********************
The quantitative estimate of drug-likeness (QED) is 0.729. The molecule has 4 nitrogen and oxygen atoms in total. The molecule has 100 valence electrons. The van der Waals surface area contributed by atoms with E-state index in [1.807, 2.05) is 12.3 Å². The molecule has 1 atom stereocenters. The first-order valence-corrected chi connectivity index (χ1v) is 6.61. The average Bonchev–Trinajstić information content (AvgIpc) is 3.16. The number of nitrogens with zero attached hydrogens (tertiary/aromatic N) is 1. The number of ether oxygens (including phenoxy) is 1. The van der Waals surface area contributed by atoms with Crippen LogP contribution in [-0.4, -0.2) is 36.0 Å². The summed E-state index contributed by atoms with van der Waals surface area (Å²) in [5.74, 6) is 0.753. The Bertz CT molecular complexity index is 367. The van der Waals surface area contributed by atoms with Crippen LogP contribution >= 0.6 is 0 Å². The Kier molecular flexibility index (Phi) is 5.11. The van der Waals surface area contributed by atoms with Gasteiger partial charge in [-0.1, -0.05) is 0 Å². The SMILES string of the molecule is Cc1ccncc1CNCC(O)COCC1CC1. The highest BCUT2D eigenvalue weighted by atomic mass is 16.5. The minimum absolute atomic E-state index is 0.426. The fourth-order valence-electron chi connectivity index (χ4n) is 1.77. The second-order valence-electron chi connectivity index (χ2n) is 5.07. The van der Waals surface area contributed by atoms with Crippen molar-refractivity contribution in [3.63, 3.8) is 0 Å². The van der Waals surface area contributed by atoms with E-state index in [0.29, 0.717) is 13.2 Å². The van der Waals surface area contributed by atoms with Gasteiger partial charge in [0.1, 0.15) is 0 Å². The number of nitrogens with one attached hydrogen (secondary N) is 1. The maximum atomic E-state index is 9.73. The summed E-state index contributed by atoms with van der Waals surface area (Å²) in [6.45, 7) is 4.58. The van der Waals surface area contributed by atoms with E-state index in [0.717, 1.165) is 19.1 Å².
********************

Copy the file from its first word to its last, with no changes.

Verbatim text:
The quantitative estimate of drug-likeness (QED) is 0.729. The molecule has 4 nitrogen and oxygen atoms in total. The molecule has 100 valence electrons. The van der Waals surface area contributed by atoms with E-state index in [1.807, 2.05) is 12.3 Å². The molecule has 1 atom stereocenters. The first-order valence-corrected chi connectivity index (χ1v) is 6.61. The average Bonchev–Trinajstić information content (AvgIpc) is 3.16. The number of nitrogens with zero attached hydrogens (tertiary/aromatic N) is 1. The number of ether oxygens (including phenoxy) is 1. The van der Waals surface area contributed by atoms with Crippen LogP contribution in [-0.4, -0.2) is 36.0 Å². The summed E-state index contributed by atoms with van der Waals surface area (Å²) in [5.74, 6) is 0.753. The Bertz CT molecular complexity index is 367. The van der Waals surface area contributed by atoms with Crippen LogP contribution >= 0.6 is 0 Å². The Kier molecular flexibility index (Phi) is 5.11. The van der Waals surface area contributed by atoms with Gasteiger partial charge in [-0.1, -0.05) is 0 Å². The SMILES string of the molecule is Cc1ccncc1CNCC(O)COCC1CC1. The highest BCUT2D eigenvalue weighted by atomic mass is 16.5. The minimum absolute atomic E-state index is 0.426. The fourth-order valence-electron chi connectivity index (χ4n) is 1.77. The second-order valence-electron chi connectivity index (χ2n) is 5.07. The van der Waals surface area contributed by atoms with Crippen molar-refractivity contribution in [3.63, 3.8) is 0 Å². The van der Waals surface area contributed by atoms with E-state index in [0.29, 0.717) is 13.2 Å². The van der Waals surface area contributed by atoms with Gasteiger partial charge in [0.1, 0.15) is 0 Å². The number of nitrogens with one attached hydrogen (secondary N) is 1. The maximum atomic E-state index is 9.73. The summed E-state index contributed by atoms with van der Waals surface area (Å²) in [6.45, 7) is 4.58. The van der Waals surface area contributed by atoms with E-state index in [0.717, 1.165) is 19.1 Å².